How do we make sense out of the observation that humans decline in the capacity for life-engagement faster and farther than what is ideal and possible given our state of knowledge on the subject. I’m on a mission to unravel this curiosity, and create ideas and environments that supports maximizing quality of life beyond 50. The goal of course is to provide that ultimate road map for maximum, not merely acceptable, “aliveness” for as long as our lives last. This is the reinvention of age.
Toward that end, I would like to present the merits of ceasing entirely any reference to the number of times that the earth has orbited the sun as an expression of who we are. That is precisely what happens every time we employ chronological age in any discussion about ourselves or others.
Chronological age is a junk value. Yet it is inevitably one of the first things that we want to know about anyone over 40. That indicates a flaw in our mindset that we can correct if we choose.
This has actually been practiced in the past, but only on an individual basis and mostly by those wanting to avoid the stigma of age. As a distinction, I’m not suggesting we eliminate the use of chronological age as a way of hiding any truth about ourselves, rather a means to focus attention on things that are actually important about who we are.
What we’re really attempting to gauge by learning someone’s chronological age is their “state of aliveness”; an indication of the presumed usefulness and probable future of that individual. That alone sounds pretty shallow and self-serving, but it gets worse. There is a huge range of aliveness among people of any given chronological age; more so now than ever before. Chronological age is a holdover from a time when the universal requirements of life also supported aliveness. In those times, the state of aliveness in people of similar chronological age was also fairly similar; therefore there was a correlation between age and usefulness.
However, since modern life does not support aliveness, our state of that quality these days is largely determined by our lifestyle choices; which accounts for the wide disparity in our conditions at any given age. Chronological age benefits those who have failed to support their aliveness because society’s expectations for someone of that age is probably a bit higher than the reality present in that person. In the same way, it hurts those who have ultimately supported their state of aliveness because society’s expectations of them will likely be a bit lower than the reality; often quite a bit lower. Additionally, as our preconceived notions for the state of aliveness present in any given chronological number drops along with the benchmark for “normal” in that age, each of us has the potential to outperform the norm more than underperform our perception of normal.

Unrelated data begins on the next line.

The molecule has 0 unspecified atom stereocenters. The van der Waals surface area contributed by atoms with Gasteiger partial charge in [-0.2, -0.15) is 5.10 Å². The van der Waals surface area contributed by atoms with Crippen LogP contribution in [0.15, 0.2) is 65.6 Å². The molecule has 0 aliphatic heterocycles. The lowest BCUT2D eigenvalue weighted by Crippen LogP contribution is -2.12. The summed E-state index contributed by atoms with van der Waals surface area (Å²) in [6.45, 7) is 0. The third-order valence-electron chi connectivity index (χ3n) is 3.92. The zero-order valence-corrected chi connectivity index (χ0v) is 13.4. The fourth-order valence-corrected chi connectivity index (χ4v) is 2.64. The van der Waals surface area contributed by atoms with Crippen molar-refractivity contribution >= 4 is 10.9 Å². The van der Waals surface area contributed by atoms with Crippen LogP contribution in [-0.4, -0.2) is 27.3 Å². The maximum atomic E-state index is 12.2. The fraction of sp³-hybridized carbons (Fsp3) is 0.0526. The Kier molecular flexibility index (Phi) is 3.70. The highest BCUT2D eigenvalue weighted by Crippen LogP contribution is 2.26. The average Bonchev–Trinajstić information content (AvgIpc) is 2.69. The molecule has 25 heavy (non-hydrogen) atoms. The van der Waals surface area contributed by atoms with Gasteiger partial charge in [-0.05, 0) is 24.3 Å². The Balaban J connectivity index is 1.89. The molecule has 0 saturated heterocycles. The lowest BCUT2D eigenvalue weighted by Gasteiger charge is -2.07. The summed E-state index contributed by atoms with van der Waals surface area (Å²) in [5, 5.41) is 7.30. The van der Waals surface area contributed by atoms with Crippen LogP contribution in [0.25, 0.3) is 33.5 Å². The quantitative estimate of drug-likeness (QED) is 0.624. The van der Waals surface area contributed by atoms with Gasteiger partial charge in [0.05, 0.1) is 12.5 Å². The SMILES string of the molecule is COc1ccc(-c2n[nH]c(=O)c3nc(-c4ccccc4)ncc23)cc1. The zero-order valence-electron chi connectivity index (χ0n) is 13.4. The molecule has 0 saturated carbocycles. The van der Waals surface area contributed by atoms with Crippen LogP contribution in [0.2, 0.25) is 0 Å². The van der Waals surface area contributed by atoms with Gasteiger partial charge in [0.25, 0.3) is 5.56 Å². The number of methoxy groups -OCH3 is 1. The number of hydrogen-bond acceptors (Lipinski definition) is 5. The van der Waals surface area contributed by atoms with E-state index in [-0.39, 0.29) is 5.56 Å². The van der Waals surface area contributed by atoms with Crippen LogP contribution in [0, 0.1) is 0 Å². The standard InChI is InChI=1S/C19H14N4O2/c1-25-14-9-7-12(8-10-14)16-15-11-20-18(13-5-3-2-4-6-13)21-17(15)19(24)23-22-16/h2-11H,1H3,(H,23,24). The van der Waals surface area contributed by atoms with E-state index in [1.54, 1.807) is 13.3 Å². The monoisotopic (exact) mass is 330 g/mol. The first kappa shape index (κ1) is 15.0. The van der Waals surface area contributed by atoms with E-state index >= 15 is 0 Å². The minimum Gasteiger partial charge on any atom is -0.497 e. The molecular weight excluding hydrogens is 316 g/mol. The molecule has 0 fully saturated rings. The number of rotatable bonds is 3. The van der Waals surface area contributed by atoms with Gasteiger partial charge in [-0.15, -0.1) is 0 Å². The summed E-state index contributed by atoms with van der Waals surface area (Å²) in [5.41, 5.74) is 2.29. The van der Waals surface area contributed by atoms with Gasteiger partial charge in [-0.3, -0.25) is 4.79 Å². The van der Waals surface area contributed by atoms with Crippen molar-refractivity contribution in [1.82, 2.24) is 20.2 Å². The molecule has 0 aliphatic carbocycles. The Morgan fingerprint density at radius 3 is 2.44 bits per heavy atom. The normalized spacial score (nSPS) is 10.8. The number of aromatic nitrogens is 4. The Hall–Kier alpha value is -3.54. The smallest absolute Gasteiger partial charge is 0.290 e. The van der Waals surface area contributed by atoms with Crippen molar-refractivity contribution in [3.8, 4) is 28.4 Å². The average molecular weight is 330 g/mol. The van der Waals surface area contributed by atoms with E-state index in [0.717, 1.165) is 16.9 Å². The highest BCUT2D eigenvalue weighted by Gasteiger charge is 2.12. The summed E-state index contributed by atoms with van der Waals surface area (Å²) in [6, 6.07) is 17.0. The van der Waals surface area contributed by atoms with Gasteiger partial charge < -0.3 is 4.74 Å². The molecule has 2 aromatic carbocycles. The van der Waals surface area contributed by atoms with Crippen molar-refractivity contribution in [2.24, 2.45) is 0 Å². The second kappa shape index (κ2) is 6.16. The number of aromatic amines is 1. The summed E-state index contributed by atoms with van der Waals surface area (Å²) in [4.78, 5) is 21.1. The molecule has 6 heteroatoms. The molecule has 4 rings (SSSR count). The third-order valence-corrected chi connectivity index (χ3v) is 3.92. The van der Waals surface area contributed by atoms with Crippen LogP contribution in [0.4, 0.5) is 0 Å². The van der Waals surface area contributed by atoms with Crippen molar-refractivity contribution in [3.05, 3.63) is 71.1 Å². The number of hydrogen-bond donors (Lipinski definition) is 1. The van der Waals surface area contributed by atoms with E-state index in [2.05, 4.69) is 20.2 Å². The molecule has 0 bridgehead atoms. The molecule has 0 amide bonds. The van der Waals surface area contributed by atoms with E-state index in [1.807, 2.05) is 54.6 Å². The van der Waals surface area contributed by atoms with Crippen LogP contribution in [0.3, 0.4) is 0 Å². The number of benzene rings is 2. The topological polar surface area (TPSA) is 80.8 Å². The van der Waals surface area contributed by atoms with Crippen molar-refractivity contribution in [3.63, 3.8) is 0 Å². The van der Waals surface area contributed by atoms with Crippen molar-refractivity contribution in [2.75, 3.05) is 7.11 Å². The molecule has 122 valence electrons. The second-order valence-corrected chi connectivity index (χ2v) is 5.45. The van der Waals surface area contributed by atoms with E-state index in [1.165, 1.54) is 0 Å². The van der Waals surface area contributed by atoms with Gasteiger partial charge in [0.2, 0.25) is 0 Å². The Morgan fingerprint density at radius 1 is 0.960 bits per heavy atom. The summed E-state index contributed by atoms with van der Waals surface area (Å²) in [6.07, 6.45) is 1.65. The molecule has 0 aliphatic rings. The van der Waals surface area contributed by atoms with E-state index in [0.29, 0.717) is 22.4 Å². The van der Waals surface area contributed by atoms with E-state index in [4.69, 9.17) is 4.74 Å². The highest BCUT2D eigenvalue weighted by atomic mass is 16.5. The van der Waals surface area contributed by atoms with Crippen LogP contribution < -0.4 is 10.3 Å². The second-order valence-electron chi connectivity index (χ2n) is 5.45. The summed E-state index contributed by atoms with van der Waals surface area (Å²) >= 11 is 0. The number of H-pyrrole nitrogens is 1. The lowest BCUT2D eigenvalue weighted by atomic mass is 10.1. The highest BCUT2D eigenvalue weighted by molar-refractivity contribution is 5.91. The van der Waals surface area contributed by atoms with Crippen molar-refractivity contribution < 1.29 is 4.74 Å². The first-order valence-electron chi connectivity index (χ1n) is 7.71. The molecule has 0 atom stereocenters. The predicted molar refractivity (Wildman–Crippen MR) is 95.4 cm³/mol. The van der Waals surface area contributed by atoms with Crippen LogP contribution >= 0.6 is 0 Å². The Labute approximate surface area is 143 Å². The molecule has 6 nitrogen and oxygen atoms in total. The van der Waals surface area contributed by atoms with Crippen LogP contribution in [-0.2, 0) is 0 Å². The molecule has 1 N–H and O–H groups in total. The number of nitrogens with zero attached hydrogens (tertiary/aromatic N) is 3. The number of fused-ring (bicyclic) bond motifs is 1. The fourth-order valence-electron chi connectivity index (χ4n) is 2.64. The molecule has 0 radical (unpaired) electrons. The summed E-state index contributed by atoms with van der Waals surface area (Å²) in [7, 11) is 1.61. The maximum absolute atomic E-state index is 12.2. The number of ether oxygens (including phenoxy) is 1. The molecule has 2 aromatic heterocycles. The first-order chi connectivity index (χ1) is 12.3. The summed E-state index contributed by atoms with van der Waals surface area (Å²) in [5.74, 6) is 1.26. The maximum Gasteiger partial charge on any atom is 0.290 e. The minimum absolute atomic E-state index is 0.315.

Also consider this: it is inherently selfish to want to know the age of another person. Aliveness is made up of all manner of qualities in an individual that shapes our expectations of that person. Contrast that with not knowing their numerical age, which forces you to get to know that person for who they really are, and that is a fair bit more demanding than what you’re used to.
The ageless paradigm rewards those who support their own aliveness, as it forces the observer to gauge on the basis of real qualities rather than historical norms. Under the chronological age paradigm, those who make good (and difficult) lifestyle choices will be viewed on that basis and will be deemed to be the most alive if, and only if, that is what they actually exhibit through observable indicators.
This tendency to believe that it is somehow important to know a person’s chronological age is merely a holdover from an old paradigm whose time has past. In light of that, it’s understandable but it ultimately fails to fulfill the promise that it once had. In addition, it is patently discriminatory—and frankly, more than a little insulting—to an entire class of people; the very people whose responsible lifestyle choices are the ones that we want to encourage in our society. Those are the people who are the least demanding of society’s resources in support of their life.
So the question becomes: how do we make this widely understood in modern life? As with most things as thoroughly entrenched as this, it’s going to take some real dedication to the cause. But it’s been done before: the public’s attitude toward cigarette smoking is a good example. And it can be done again.
Age minus the number is who you really are. Age identified by the number says nothing about you, other than something that we would all like least to be associated with in modern times: the stigma of being “normal”.